TORONTO – It’s been a long two days for Kyle Lowry.
The Toronto Raptors departed for Washington on Thursday afternoon, looking to turn around their playoff series against the Wizards that has gone horribly awry. And Lowry was looking for a little redemption.
“I relish just being able to play another game because my first two haven’t been well,” Lowry said. “That’s what I’m looking forward to.”
The all-star point guard, who was averaging 20 points a night through the early part of the regular season, has just 13 points through two games, and with 10 fouls, has been forced to sit for large chunks of both games.
“Literally I played 12 minutes in a half. I’ve got to find a way to stay on the floor,” Lowry said. “That’s all that really matters to me. Staying on the floor.”
There’s also questions about his health. A back injury sidelined him for nine games down the stretch, then a shin contusion forced him out of Game 2 with six minutes to play.
Lowry insisted he feels “fine.” A couple of minutes later Patrick Patterson told reporters “we would love Kyle to be Kyle, but we all know that Kyle is battling some injuries right now.”
While coach Dwane Casey said “no-one is 100 per cent who is still playing right now” on any team, he does believe Lowry’s struggles have a lot to do with his health.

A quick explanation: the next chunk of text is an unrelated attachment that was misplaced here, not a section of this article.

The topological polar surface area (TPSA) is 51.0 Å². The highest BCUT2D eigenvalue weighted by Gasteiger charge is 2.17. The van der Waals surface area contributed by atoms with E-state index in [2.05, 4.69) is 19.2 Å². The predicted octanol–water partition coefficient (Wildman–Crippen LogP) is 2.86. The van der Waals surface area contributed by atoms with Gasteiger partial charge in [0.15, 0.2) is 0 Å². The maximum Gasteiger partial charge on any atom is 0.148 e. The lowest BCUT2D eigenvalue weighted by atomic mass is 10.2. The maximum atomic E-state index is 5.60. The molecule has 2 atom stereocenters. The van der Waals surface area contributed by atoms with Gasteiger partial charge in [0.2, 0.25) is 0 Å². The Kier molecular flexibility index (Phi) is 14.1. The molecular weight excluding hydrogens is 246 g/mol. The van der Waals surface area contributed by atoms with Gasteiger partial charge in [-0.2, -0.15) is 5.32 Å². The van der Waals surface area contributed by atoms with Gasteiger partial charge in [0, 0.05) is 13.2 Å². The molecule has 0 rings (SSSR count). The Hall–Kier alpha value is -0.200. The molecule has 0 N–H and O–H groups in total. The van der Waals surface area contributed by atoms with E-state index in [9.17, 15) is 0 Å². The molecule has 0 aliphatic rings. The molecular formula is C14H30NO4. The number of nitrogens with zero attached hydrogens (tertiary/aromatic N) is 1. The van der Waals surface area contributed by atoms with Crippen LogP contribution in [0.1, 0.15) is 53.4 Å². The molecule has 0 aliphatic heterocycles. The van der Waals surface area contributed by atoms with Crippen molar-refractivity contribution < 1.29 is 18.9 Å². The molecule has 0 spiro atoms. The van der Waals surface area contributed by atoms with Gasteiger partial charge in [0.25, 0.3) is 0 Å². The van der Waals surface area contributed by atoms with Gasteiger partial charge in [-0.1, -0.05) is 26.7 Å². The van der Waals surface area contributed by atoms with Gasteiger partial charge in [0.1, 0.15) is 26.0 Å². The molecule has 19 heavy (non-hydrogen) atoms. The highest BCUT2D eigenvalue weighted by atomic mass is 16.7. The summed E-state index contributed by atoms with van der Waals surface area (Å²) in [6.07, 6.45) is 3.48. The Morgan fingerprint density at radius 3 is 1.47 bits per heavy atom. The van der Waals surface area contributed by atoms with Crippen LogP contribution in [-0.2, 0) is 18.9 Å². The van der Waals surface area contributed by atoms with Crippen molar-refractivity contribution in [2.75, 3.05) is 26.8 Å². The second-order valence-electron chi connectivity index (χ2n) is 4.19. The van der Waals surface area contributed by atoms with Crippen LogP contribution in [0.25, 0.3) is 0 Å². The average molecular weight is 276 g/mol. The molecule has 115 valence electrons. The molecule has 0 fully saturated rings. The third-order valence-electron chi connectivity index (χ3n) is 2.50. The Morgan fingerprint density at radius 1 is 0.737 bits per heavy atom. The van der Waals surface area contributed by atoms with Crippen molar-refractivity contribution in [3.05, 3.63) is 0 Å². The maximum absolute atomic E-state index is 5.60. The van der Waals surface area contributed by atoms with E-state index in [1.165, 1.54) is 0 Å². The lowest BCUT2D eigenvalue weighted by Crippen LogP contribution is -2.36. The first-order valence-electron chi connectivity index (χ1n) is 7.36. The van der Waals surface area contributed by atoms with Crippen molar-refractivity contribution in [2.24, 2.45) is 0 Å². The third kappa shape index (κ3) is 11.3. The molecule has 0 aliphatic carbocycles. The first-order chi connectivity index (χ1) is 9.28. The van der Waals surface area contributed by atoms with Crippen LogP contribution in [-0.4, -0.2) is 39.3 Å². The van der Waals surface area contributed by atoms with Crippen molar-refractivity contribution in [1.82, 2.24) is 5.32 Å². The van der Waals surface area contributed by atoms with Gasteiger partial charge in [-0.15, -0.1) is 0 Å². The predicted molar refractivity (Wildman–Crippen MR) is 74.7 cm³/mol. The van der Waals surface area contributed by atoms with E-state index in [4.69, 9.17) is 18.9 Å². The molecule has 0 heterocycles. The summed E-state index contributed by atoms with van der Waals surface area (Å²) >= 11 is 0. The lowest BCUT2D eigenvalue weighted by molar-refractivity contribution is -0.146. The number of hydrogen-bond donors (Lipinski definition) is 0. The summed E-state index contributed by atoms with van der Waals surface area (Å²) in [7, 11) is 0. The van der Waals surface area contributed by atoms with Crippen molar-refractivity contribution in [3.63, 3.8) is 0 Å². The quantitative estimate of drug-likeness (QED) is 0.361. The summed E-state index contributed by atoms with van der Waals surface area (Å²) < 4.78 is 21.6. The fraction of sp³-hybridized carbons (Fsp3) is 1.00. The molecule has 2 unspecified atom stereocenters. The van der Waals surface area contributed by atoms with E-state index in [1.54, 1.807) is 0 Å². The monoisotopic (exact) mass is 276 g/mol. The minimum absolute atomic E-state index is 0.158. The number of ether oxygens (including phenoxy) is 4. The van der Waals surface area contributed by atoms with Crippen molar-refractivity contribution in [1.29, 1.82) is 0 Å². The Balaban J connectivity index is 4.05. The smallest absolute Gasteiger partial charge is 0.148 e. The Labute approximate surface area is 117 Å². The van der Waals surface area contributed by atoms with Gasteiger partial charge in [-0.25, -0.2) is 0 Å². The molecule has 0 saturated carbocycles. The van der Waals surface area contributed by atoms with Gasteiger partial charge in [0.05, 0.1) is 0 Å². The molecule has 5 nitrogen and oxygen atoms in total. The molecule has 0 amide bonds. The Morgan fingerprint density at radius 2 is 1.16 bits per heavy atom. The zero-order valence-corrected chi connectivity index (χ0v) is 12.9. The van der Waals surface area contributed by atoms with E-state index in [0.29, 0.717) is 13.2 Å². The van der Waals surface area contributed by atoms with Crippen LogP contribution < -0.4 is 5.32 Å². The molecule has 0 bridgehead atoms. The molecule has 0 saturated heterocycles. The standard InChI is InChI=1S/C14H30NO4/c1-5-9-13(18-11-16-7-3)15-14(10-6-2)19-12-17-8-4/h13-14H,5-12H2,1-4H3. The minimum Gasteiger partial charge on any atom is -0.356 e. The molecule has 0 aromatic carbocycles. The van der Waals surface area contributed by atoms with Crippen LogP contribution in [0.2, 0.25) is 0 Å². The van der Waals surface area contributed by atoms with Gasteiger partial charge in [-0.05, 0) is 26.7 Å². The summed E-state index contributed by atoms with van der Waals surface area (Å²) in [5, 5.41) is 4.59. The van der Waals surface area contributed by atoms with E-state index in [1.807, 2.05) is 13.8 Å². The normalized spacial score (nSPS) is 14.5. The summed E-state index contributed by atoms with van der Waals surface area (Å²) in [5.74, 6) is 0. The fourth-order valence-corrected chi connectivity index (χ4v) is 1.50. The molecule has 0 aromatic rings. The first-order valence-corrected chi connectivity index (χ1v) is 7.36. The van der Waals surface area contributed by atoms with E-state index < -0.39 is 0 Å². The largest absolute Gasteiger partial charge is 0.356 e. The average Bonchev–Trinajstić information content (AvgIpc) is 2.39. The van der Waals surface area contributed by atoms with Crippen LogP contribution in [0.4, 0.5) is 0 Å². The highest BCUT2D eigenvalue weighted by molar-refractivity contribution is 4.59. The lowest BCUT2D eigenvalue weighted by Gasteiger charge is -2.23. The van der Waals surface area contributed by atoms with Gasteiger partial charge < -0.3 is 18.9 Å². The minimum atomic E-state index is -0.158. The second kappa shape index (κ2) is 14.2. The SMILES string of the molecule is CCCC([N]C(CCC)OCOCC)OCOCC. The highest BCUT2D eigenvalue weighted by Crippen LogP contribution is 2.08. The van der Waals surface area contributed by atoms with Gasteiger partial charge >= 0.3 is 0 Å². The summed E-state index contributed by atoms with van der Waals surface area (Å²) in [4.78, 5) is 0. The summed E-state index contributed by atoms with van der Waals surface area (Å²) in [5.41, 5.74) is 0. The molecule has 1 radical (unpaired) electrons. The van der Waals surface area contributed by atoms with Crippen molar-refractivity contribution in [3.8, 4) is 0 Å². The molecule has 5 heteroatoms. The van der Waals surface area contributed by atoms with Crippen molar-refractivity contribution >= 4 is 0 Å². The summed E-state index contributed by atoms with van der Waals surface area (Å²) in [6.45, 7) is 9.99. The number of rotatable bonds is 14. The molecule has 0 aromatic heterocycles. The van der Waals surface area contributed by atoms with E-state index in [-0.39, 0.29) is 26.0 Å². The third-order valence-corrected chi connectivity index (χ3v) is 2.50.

“You don’t miss as much time as he missed toward the end (of the season). . . there’s always that big debate, rust versus rest going into the playoffs,” Casey said. “For me, we’ve got to get Kyle back to the level he was. We have a short time, two games, to get it down. But if anyone can do it, I believe Kyle can do it.”
The Raptors are gunning for just their second appearance in the second round of the playoffs in their 20-year franchise history. And Casey had a strong message for them before they walked out of practice Thursday.
“If you’re not going to Washington to compete, don’t come out to the airport,” he said. “We’ll get you a nice meal somewhere in Toronto at a nice restaurant and you can watch it on television.”
“No one stepped forward so that meant that everyone who gets on the plane is ready to compete,” he added.
Washington embarrassed the Raptors in Game 2. Wizards point guard John Wall virtually roamed free, lighting it up for 26 points and 17 assists, to become just the fourth player in the last 25 years to hit those marks in a playoff game.
The Wizards had all the swagger as well. Numerous clips on social media show Bradley Beal trash-talking Toronto players.
“That’s all competition,” Patterson said. “That’s all the game of basketball, whether it’s playoffs, whether it’s pre-season, whether it’s a regular season game, whether it’s going up against your rival opponent. There’s always trash talking, there’s always explicit language, there’s always pushing and shoving, there’s always a physical nature of the game. And we embrace it, they embrace it, if your an athlete you embrace it.”
The Raptors said they have to rediscover their own swagger for Game 3.
“It starts when you walk into the building, with your demeanour and your attitude,” Patterson said. “Then as the game progresses forward, if you’re making shots, if you’re playing defence, if you’re getting stops then your confidence is going to go through the roof. That encouragement, that positive mindset and that